Social
Sunday, 09 April 2017 21:21

East Ord and Fry Mountains

Written by Nelson Miller
East Ord and Fry Mountains Nelson Miller

East Ord and Fry Mountains

by Nelson Miller

We had twelve vehicles and over twenty people for our visit to Fry Mountain Gold Mine with its unique wooden arrastra. Fellow explorers included: Bill and Julie Smith, Dave Burdick, Peter Browne, Therese Holm, Alan and Ding Wicker, Bob Peltzman, Michael J. Sugaiz, Bob Jacoby, Nan Savage Healy, Mal Roode, Pete and Janet Austin, Rod MacDonald, Tracy Wood, Lindsay Wood, BJ Keeling, and several other family members and passengers.

(click Read more for the rest of the story)

 

 We had barely started when someone observed I was losing my gloves, which I had carelessly left on top of my vehicle when I was putting up my antenna, but a couple of people picked them up for me. It was chilly to start Saturday morning. After that auspicious start, we headed east on Old Woman Springs Road and north on Camp Rock Road. At Anderson Dry Lake, we encountered a considerable number of very large RV’s camped on the lake. We headed east and soon found one of the World War II bomb targets that Bill Mann had identified in his Guide to the Beautiful and Historic Lucerne Valley. These bomb targets are 600 feet wide, consisting of three concentric rings around a center point, with two radials at the cardinal points. The center point was white rock, about twelve feet in diameter. You could still also see some of the desert asphalt mix that was apparently used to make the rings. It is interesting to me that 75 years later we can still find things like this, even in the Johnson Valley OHV area where this is located, which has a spaghetti of motorcycle and ATV tracks everywhere. We also found several pieces of heavy metal which may have been some type of fragments from whatever they used as practice bombs. We left the fragments in the center-point.

That spaghetti of tracks was to sorely test my wayfinding skills as we continued. I had carefully mapped a route using Google Earth. However, it is difficult to tell the ATV tracks from something that actually resembles a road. When we got to one turn I had mapped, the route went right up the side of a wash, which had been further undercut with the recent rains. There was no way we were going to climb that. So, we backtracked a bit and went around the hill instead of over it. However, I managed to go up the wrong wash on the other side and eventually wound up within two hundred feet of where we had been in December, searching for the Fry Mountain Mine. Bill Mann’s GPS coordinates were off by about 0.40 miles and in December about ten of us spent over an hour searching the mine. I later found the mine and wooden arrastra on Google Earth using some hints from Bill Lembright, the owner of Lucerne Valley Market and the person who had helped Bill Mann with his book. After more backtracking I finally got the caravan back into the right wash. We had definitely taken the “scenic” route, going up and down through several washes that were a bit challenging. Then we had to backtrack right through them again. The right wash was fairly narrow and rather rocky, but we eventually made it to Fry Mountain Mine. Once there we lined up tightly nose to tail in the “Y” where we all had to turn around.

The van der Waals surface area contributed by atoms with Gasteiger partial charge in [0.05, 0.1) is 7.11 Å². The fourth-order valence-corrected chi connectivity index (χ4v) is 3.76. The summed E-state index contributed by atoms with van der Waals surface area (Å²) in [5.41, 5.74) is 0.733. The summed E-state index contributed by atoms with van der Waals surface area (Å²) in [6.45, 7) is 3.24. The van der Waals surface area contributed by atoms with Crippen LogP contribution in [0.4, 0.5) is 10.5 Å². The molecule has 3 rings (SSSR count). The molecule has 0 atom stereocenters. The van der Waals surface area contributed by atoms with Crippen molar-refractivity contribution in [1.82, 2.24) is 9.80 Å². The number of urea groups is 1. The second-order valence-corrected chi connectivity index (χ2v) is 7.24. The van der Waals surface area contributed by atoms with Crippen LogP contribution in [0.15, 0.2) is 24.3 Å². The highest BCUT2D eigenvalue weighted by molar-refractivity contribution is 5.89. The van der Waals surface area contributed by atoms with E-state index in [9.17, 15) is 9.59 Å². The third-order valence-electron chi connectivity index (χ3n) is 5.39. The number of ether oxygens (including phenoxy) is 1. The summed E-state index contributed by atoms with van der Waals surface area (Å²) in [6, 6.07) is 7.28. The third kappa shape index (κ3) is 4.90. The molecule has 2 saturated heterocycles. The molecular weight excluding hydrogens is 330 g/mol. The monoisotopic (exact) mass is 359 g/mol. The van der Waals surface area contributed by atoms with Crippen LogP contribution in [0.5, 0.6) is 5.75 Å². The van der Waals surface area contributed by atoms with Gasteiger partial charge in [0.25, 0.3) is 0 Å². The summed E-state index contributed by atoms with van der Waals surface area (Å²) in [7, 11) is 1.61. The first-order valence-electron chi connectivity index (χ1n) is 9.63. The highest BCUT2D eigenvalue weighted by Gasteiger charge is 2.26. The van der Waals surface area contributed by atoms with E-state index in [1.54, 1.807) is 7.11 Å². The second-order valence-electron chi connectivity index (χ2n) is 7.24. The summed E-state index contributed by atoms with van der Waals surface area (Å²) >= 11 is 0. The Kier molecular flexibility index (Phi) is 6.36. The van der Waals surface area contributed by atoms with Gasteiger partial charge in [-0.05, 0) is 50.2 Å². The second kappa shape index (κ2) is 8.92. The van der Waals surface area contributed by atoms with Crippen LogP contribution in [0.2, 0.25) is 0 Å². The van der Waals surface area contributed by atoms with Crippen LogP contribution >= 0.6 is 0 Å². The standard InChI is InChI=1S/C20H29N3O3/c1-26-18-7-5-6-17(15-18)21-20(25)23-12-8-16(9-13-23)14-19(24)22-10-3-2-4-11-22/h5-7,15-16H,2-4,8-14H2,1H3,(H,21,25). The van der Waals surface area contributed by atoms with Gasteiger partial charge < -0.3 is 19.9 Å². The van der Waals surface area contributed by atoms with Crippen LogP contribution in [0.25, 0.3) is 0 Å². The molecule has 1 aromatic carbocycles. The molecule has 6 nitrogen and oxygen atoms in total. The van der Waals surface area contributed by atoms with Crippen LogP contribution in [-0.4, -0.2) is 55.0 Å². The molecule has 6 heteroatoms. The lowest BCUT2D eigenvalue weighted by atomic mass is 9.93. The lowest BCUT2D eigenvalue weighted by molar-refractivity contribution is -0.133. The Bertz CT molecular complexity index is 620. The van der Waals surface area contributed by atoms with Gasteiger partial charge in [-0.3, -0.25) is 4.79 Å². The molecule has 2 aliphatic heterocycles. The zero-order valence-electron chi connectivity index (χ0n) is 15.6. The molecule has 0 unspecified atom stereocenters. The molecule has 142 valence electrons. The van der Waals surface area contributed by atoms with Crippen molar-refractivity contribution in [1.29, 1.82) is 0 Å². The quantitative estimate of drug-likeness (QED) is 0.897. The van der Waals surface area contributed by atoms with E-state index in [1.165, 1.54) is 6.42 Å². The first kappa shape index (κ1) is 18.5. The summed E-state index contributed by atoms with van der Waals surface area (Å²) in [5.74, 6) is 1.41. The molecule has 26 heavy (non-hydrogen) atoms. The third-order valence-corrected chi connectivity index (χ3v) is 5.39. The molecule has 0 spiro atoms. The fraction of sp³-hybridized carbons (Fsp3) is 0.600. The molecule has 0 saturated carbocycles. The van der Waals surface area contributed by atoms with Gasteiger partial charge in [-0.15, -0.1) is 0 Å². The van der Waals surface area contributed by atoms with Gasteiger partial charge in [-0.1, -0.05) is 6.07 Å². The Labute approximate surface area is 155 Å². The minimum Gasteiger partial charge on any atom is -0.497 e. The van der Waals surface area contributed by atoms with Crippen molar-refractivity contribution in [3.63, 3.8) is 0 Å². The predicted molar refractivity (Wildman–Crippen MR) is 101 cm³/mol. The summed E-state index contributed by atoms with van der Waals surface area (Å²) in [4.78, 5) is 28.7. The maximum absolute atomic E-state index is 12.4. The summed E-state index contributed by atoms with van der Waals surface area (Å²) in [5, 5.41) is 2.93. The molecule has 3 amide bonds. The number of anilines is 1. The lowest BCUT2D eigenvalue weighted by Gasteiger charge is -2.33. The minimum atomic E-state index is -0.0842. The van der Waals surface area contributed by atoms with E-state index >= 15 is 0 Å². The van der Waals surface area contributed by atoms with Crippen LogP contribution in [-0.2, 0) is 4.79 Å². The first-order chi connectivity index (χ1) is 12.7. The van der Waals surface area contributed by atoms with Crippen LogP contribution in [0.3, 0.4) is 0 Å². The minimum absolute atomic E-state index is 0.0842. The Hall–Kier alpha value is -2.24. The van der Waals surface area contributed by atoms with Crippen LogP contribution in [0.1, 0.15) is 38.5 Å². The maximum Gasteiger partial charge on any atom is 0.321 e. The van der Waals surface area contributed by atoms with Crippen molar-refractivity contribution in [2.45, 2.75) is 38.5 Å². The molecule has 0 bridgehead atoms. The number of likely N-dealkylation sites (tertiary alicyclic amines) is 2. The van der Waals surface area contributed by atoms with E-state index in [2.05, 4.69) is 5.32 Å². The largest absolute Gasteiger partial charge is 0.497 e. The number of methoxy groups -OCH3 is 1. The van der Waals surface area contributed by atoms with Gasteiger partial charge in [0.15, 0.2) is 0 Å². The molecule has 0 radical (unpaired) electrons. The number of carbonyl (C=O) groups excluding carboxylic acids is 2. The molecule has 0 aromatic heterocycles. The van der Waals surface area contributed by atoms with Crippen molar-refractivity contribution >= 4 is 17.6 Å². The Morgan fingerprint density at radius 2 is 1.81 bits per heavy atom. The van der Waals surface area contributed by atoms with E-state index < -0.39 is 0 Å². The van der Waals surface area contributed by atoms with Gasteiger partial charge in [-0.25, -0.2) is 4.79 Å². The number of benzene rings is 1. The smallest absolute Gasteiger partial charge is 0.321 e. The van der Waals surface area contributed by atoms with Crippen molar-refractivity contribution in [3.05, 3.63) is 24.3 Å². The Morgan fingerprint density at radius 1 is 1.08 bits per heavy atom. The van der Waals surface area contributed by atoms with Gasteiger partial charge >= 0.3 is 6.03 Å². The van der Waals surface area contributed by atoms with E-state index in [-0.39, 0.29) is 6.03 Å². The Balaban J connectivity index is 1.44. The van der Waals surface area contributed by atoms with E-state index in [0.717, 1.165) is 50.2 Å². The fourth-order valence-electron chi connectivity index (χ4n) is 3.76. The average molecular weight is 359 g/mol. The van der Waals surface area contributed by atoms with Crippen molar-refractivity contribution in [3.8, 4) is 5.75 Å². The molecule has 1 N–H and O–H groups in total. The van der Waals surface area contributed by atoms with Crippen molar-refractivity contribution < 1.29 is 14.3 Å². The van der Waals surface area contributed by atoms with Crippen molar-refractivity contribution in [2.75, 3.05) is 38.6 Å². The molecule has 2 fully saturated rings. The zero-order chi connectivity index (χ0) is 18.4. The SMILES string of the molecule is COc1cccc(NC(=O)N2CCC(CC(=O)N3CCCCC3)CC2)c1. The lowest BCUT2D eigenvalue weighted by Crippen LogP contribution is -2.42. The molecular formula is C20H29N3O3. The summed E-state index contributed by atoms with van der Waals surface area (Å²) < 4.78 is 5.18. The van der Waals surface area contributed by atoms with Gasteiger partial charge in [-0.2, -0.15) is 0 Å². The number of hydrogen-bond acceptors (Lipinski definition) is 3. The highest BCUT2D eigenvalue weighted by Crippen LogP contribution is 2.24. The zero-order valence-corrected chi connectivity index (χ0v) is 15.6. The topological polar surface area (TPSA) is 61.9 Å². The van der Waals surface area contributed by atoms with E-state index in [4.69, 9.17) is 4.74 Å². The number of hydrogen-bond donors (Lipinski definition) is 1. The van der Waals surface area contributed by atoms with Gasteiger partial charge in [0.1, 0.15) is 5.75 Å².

The wooden arrastra is definitely unique. It is about twelve feet in diameter and the whole thing apparently turned on a center steel post, as there were washers with ball bearings underneath the whole assembly. You could also clearly see a foundation and motor mounts as well as where the gearbox would have been. I was not able to figure out the purpose of the metal pipes projecting from the assembly. It sure would be nice to have a historic mining expert along on these trips! There was also another smaller arrastra a little higher up the hill. But all that was left of it was a half circle of smooth stones. We also located two inscriptions dated 1911. A quarter mile down the wash were more concrete foundations, perhaps a hopper, or something else?

Mal Roode, who had done another outstanding job as tail to our caravan, led us back to Camp Rock Road, since there was nowhere to get the column back in reverse order again. Once back to Camp Rock Road, we headed north a short distance to the turn-off for the Grandview Mine. This is one of three mines in this area on the east side of East Ord Mountain. All three are described in Bill Mann’s book, but the Grandview seemed to have the most remains. According to Desert Fever: An Overview of Mining History of the California Desert Conservation Area, February 1980, there was a three-stamp mill and a black smith shop operating here in the early 1930’s. We all gathered around one of the mill foundations for a group picture, although the kids were still off exploring. By this time, the clouds were rolling in and wind had picked up and it was decidedly chilly! There certainly was a grand view from this mine, with the snow-capped San Bernardino Mountains as a back drop. All twelve vehicles had jammed into the little parking available and Mal Roode one again led us out.

Once back to Camp Rock Road, we headed for the Maumee Mine, another mine described in Bill Mann’s book. I was having some difficulty locating the right track, but Mal Roode was able to locate the mine and track on the topo program on his GPS. So, Mal led us up to the Maumee Mine, which is on the northeast side of East Ord Mountain. On the way back, we observed some Jojoba bushes and a guzzler that had been installed by Quail Forever. I expected the guzzler to be full from all the recent rains, but it was still about six inches from capacity.

At this point, we all headed for home and managed to leave Lucerne Valley before it rained, which it did later Saturday night.            ~ Nelson Miller

Photos: Allan Wicker and Janet Austin

Last modified on Wednesday, 12 April 2017 22:18
Login to post comments